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1  
"Where" returns all items with the max value, maybe we want only the first, in that case "First" would be the best –  digEmAll Jul 6 '10 at 17:45
1  
+1 for the clarity; I'm in the camp tzaman describes above (and may try morelinq anyway too...) –  goodeye Dec 22 '11 at 0:20
.orderbydescending(i=>i.id).take(1)
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6  
Works, but it's nlogn instead of linear time. –  tzaman Jul 6 '10 at 17:36
2  
tzaman: in theory, the LINQ system could identify the "orderby().take()" pattern and use a linear-time algorithm -- but you're right that it probably doesn't. –  Gabe Jul 6 '10 at 17:54
1  
.OrderByDescending(i=>i.id).First() would return the object itself, rather than an enumeration with 1 item. –  steve Jun 4 at 1:53

try this:

var maxid = from i in items
            group i by i.clientid int g
            select new { id = g.Max(i=>i.ID }
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In case you don't want to use MoreLINQ and want to get linear time, you can also use Aggregate:

var maxItem = 
  items.Aggregate(
    new { Max = Int32.MinValue, Item = (Item)null },
    (state, el) => (el.ID > state.Max) 
      ? new { Max = el.ID, Item = el } : state).Item;

This remembers the current maximal element (Item) and the current maximal value (Item) in an anonymous type. Then you just pick the Item property. This is indeed a bit ugly and you could wrap it into MaxBy extension method to get the same thing as with MoreLINQ:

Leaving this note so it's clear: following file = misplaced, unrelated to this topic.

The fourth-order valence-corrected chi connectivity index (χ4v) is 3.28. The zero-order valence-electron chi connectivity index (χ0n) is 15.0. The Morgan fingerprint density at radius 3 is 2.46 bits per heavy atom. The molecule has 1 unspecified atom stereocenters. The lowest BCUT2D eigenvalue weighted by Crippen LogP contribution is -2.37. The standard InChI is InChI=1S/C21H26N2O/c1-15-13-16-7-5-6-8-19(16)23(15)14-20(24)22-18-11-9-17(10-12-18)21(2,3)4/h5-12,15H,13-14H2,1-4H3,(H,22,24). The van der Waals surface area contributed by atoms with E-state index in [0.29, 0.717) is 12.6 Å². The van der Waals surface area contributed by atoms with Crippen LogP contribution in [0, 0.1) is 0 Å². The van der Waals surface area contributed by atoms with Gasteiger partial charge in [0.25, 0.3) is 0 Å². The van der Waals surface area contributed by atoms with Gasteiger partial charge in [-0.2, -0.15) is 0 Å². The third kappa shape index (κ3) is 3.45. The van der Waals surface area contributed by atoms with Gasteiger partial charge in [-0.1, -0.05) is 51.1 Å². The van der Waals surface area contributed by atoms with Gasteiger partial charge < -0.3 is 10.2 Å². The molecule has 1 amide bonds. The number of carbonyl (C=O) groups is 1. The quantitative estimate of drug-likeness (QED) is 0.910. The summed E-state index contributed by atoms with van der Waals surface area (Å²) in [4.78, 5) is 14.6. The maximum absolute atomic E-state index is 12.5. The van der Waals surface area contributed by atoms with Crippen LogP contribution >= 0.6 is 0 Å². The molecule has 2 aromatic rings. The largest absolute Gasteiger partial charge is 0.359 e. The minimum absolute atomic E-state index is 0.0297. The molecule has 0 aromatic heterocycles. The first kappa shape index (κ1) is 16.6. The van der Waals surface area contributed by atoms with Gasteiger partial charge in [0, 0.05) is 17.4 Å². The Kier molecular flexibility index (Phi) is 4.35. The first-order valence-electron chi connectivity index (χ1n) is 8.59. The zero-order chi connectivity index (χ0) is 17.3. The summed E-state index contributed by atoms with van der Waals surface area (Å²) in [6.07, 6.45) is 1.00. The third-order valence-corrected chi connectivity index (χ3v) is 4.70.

public static T MaxBy(this IEnumerable<T> items, Func<T, int> f) {
  return items.Aggregate(
    new { Max = Int32.MinValue, Item = default(T) },
    (state, el) => {
      var current = f(el.ID);
      if (current > state.Max) 
        return new { Max = current, Item = el };
      else 
        return state; 
    }).Item;
}
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Or you can write your own extension method:

static partial class Extensions
{
    public static T WhereMax<T, U>(this IEnumerable<T> items, Func<T, U> selector)
    {
        if (!items.Any())
        {
            throw new InvalidOperationException("Empty input sequence");
        }

        var comparer = Comparer<U>.Default;
        T   maxItem  = items.First();
        U   maxValue = selector(maxItem);

        foreach (T item in items.Skip(1))
        {
            // Get the value of the item and compare it to the current max.
            U value = selector(item);
            if (comparer.Compare(value, maxValue) > 0)
            {
                maxValue = value;
                maxItem  = item;
            }
        }

        return maxItem;
    }
}
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You could use a captured variable.

Item result = items.FirstOrDefault();
items.ForEach(x =>
{
  if(result.ID < x.ID)
    result = x;
});
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In LINQ you can solve it the following way:

Item itemMax = (from i in items
     let maxId = items.Max(m => m.ID)
     where i.ID == maxId
     select i).FirstOrDefault();